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Int. J. Mol. Sci. 2015, 16(1), 510-520; doi:10.3390/ijms16010510

Article
Elucidating Pharmacological Mechanisms of Natural Medicines by Biclustering Analysis of the Gene Expression Profile: A Case Study on Curcumin and Si-Wu-Tang
Yuan Quan 1, Bin Li 1, You-Min Sun 2 and Hong-Yu Zhang 1,*
1
Agricultural Bioinformatics Key Laboratory of Hubei Province, College of Informatics, Huazhong Agricultural University, Wuhan 430070, China
2
School of Municipal and Environmental Engineering, Shandong Jianzhu University, Jinan 250101, China
*
Author to whom correspondence should be addressed; Tel./Fax: +86-27-8728-0877.
Academic Editor: Maurizio Battino
Received: 14 October 2014 / Accepted: 19 December 2014 / Published: 29 December 2014

Abstract

: Natural medicines have attracted wide attention in recent years. It is of great significance to clarify the pharmacological mechanisms of natural medicines. In prior studies, we established a method for elucidating pharmacological mechanisms of natural products contained in connectivity map (cMap), in terms of module profiles of gene expression in chemical treatments. In this study, we explore whether this methodology is applicable to dissecting the pharmacological mechanisms of natural medicines beyond the agents contained in cMap. First, the gene expression profiles of curcumin (a typical isolated natural medicine) and Si-Wu-Tang (a classic traditional Chinese medicine formula) treatments were merged with those of cMap-derived 1309 agents, respectively. Then, a biclustering analysis was performed using FABIA method to identify gene modules. The biological functions of gene modules provide preliminary insights into pharmacological mechanisms of both natural medicines. The module profile can be characterized by a binary vector, which allowed us to compare the expression profiles of natural medicines with those of cMap-derived agents. Accordingly, we predicted a series of pharmacological effects for curcumin and Si-Wu-Tang by the indications of cMap-covered drugs. Most predictions were supported by experimental observations, suggesting the potential use of this method in natural medicine dissection.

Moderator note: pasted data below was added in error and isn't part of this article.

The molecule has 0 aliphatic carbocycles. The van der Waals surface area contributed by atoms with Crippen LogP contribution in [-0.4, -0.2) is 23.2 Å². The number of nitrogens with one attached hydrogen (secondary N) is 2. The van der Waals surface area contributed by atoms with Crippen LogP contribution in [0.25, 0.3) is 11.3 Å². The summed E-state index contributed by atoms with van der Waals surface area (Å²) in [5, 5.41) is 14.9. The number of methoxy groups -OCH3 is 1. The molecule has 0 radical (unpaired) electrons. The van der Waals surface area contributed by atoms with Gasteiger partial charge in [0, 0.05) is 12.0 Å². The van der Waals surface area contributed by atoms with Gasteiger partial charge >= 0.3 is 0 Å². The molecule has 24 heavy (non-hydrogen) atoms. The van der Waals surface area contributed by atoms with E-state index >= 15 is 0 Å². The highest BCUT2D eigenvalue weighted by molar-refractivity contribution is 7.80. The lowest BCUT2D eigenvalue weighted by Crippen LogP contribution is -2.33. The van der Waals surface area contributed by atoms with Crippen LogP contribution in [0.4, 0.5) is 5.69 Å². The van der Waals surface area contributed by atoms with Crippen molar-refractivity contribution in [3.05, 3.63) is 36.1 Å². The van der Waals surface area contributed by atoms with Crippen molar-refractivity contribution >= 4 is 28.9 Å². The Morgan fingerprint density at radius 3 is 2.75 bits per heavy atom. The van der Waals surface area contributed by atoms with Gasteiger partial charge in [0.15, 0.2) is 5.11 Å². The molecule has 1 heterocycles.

Keywords:
natural medicines; pharmacology; biclustering analysis; curcumin; Si-Wu-Tang

1. Introduction

It is widely accepted that natural medicines have made great contributions to safeguarding human health, and have provided a rich source of modern drugs [1]. Thus, it is of great significance to elucidate the therapeutic mechanisms of natural medicines. However, this is a grand challenge, because natural medicines usually consist of complex components and hit multiple targets with relatively weak affinity. In the current omics era, various omic technologies have been used to elucidate the therapeutic mechanisms of natural medicines, in which DNA microarray is of special interest [2].

DNA microarray offers a relatively cheap and easily handle facility to systematically characterize the gene expression profiles for cells or tissues, which can be used to identify the gene expression variations in response to chemical treatment. Recently, microarray analysis showed great potential in elucidating mode of action for natural medicines [3,4,5,6]. However, the prior methods for gene expression profile analysis normally use a small part of signature genes, which lose a lot of useful information. Since gene expression signatures for different biological activities group into different modules [7,8], we speculated that the pharmacological mechanisms of natural medicines may be more efficiently analyzed by considering the module organization of gene expression profiles.

In our recent studies, we used biclustering analysis to generate biological-relevant modules for connectivity map (cMap)-derived gene expression profiles upon chemical treatments [9], and elucidated the polypharmacological mechanisms for 20 polyphenols through comparing their gene module profiles with those of approved drugs [10]. This preliminary success stimulated our interest to explore whether this methodology is applicable to clarifying the pharmacological mechanisms of natural medicines beyond the agents contained in cMap.

In the present study, we attempt to elucidate the medicinal effects of two well-known natural medicines, i.e., curcumin (a typical isolated natural medicine [11,12]) and Si-Wu-Tang (a classic traditional Chinese medicine formula, consisting of Radix Angelicae sinensis, Radix Rehmanniae Preparata, Radix Paeoniae Alba and Rhizoma Chuanxiong [13]), by gene module analysis. First, the microarray data of curcumin and Si-Wu-Tang treatments were merged with those of 1309 chemical treatments in cMap, respectively. Then, a biclustering analysis was performed using FABIA (factor analysis for bicluster acquisition) method, which allowed us to elucidate the complex pharmacological mechanisms of curcumin and Si-Wu-Tang in terms of gene modules.